By Cara Butler,
An interview with Karla Brodie
Karla is a teacher worth getting to know. Talking with Karla gives you the sense that she deeply considers her thoughts, her words, her decisions and actions. An example of how to really ‘live’ yoga in the everyday world. This capacity she demonstrates is undoubtedly born out of the deeply internal experience she has explored, and also taught, for over 20 years.
I begin with the final question I asked, as I found her answer particularly inspiring. “Karla, if you could travel back in time and give yourself one piece of advice or wisdom at the beginning of your teaching journey, what would it be?”
Taking a moment, she then answers “The first thing that arises for me is ‘To be kind’. I’m really interested in the process of teaching and teaching well. And want to be a support for my students in the best way possible. I think I was quite serious about my learning and study. There’s an element of that which is really important, I think we do need rigour around study and learning. But to always be gifting that kindness and care to ourselves. When we are resourced, and when we are nourished as teachers, that is absolutely the best place, in my feeling, to then be able to share practice with others.”
Karla first attended yoga classes at the tender age of 15, having already observed her own mother practicing from a young age, eventually attending community classes together in Whangaparaoa, where she grew up.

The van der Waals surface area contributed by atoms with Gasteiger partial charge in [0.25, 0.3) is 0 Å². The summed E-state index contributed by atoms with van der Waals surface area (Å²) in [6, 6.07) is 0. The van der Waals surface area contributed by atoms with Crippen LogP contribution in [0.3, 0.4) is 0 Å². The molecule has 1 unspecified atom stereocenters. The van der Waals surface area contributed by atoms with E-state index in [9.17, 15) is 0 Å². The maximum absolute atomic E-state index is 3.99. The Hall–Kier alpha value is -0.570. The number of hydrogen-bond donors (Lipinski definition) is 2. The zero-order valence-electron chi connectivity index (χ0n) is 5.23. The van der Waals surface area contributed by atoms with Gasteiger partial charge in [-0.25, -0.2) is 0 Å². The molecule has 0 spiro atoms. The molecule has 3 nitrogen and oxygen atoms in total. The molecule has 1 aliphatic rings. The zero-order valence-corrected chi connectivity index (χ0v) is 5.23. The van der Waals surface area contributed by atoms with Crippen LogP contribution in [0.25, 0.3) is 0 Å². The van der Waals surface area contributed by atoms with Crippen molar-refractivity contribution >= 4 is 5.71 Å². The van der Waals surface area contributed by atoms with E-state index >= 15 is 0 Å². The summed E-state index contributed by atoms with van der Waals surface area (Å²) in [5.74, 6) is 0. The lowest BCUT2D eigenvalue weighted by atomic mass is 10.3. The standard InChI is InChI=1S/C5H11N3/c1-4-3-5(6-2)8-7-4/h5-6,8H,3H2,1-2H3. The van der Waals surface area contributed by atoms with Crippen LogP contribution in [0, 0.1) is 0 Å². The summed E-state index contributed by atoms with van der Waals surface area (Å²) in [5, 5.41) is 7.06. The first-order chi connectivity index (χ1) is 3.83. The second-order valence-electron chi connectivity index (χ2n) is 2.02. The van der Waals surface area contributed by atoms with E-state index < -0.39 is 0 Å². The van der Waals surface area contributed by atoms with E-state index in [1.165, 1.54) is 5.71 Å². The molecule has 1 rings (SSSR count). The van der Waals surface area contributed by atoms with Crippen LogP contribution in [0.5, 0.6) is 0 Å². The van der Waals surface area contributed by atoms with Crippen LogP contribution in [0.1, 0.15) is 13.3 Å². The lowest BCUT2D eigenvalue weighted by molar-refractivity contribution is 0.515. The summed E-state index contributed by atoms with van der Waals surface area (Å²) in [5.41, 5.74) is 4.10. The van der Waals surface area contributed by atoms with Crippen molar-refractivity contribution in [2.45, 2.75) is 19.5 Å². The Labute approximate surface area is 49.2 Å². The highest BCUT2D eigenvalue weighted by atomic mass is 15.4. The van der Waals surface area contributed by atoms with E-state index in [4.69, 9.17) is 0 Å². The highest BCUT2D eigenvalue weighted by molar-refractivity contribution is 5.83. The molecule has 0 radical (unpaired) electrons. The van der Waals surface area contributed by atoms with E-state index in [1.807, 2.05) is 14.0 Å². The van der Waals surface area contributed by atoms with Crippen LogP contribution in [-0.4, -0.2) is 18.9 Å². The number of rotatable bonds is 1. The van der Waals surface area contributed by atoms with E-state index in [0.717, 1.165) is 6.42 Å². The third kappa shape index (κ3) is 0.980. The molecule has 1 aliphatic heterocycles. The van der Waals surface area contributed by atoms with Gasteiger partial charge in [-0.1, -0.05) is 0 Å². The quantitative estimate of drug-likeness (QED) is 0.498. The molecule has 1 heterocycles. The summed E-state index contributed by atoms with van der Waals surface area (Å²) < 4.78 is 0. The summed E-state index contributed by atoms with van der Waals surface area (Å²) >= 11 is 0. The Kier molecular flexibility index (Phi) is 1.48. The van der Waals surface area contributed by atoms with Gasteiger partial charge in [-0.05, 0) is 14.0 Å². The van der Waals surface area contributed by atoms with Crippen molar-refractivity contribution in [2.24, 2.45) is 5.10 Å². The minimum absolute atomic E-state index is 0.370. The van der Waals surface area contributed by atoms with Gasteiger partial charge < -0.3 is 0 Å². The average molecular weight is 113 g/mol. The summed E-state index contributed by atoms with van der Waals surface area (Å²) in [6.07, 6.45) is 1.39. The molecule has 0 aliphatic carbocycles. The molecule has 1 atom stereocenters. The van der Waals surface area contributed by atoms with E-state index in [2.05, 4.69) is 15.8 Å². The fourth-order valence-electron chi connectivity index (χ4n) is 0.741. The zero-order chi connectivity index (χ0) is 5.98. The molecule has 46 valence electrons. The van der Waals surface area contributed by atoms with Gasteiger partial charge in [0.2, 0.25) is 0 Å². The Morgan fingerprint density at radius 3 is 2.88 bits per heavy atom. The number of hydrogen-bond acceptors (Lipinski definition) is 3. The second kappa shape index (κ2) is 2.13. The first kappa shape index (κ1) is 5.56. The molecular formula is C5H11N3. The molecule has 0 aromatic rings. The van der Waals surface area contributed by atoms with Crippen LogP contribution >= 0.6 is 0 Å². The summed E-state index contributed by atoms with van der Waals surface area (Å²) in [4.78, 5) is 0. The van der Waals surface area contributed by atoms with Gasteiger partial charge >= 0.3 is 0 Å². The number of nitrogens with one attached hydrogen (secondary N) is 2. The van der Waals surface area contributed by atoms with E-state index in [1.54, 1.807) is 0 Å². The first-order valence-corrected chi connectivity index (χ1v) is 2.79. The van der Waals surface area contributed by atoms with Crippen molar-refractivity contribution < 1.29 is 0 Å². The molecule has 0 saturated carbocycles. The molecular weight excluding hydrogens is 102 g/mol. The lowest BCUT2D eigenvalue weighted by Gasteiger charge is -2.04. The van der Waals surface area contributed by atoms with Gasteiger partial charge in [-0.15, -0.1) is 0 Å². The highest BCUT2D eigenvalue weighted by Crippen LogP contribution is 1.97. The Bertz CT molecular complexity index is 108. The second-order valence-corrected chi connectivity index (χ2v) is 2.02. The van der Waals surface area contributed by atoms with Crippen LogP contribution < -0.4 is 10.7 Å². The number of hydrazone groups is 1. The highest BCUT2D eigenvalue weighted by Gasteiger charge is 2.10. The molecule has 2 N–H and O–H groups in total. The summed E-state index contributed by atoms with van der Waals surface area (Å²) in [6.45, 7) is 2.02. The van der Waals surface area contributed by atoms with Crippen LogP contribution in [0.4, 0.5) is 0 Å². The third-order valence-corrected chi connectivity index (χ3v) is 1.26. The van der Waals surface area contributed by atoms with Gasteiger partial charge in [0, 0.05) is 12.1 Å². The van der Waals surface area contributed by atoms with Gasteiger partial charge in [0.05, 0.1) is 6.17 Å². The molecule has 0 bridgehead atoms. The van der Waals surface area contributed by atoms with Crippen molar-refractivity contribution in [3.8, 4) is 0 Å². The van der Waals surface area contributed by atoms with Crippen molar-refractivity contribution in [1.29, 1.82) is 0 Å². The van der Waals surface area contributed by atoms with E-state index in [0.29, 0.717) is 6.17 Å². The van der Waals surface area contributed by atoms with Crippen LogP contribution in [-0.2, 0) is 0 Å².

Of her first few yoga classes she remembers “Here I was standing on one leg and I was falling over, or in another class I could balance really well, and I started to get curious about what is it that creates balance OR imbalance”. She also observed after these first classes that she was feeling a lot calmer mentally, more settled and less bothered by teenage social challenges and friendship dynamics. Yet more and more intrigued by the practice of yoga.
Karla moved to Christchurch at the age of 18 with the intention of seeking out yoga schools. Practicing twice a day in a central Iyengar studio, she immersed herself in study in both the Iyengar tradition and reading yoga texts including those written by local teacher Donna Farhi, whom she was yet to encounter.
Moving back to Auckland, Karla involved herself in community garden projects, attended contemporary dance classes and came across people that were teaching ‘Mind Body Centering’ principles. All helping to counter the fairly rigid and stiff yoga practice she had cultivated and generally feeling she was too strict on herself. On one side she was experiencing “a very rigid structure and on the other side more freedom, and the love of gardening was kind of in the middle”.
Around 2000 Karla attended her first class with Donna Farhi. “I was absolutely blown away, that’s a ‘first class’ that I absolutely remember. Standing on our mats and jiggling out” Karla laughs joyfully. Her reaction was “What the heck!?! But it felt good and I became a very committed student of Donna’s from that point”.
Karla went on to complete Teacher Training with Donna, gathering and borrowing money so she could, because at that stage she was already immersed in a 3 year apprenticeship at the Yoga Academy in Auckland, but really intrigued with what Donna was teaching. In time Karla began assisting Donna on some of her women’s retreats and eventually on Teacher Trainings and Intensives in both New Zealand and Australia.